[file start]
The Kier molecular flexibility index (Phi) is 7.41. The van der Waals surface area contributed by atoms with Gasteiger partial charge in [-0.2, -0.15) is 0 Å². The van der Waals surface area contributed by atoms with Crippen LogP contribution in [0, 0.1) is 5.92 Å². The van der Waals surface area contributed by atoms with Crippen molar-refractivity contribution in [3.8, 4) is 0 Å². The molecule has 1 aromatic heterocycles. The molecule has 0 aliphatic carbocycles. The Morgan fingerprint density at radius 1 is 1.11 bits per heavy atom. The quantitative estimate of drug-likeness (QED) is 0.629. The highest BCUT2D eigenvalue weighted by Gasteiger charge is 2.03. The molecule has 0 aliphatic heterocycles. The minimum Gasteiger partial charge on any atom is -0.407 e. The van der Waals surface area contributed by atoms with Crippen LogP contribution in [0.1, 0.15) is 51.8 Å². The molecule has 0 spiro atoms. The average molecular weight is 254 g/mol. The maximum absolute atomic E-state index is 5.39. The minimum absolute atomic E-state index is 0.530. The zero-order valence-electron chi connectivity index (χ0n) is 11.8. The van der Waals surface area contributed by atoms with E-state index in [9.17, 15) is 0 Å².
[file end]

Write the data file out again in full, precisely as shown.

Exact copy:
The Kier molecular flexibility index (Phi) is 7.41. The van der Waals surface area contributed by atoms with Gasteiger partial charge in [-0.2, -0.15) is 0 Å². The van der Waals surface area contributed by atoms with Crippen LogP contribution in [0, 0.1) is 5.92 Å². The van der Waals surface area contributed by atoms with Crippen molar-refractivity contribution in [3.8, 4) is 0 Å². The molecule has 1 aromatic heterocycles. The molecule has 0 aliphatic carbocycles. The Morgan fingerprint density at radius 1 is 1.11 bits per heavy atom. The quantitative estimate of drug-likeness (QED) is 0.629. The highest BCUT2D eigenvalue weighted by Gasteiger charge is 2.03. The molecule has 0 aliphatic heterocycles. The minimum Gasteiger partial charge on any atom is -0.407 e. The van der Waals surface area contributed by atoms with Crippen LogP contribution in [0.1, 0.15) is 51.8 Å². The molecule has 0 spiro atoms. The average molecular weight is 254 g/mol. The maximum absolute atomic E-state index is 5.39. The minimum absolute atomic E-state index is 0.530. The zero-order valence-electron chi connectivity index (χ0n) is 11.8. The van der Waals surface area contributed by atoms with E-state index in [9.17, 15) is 0 Å².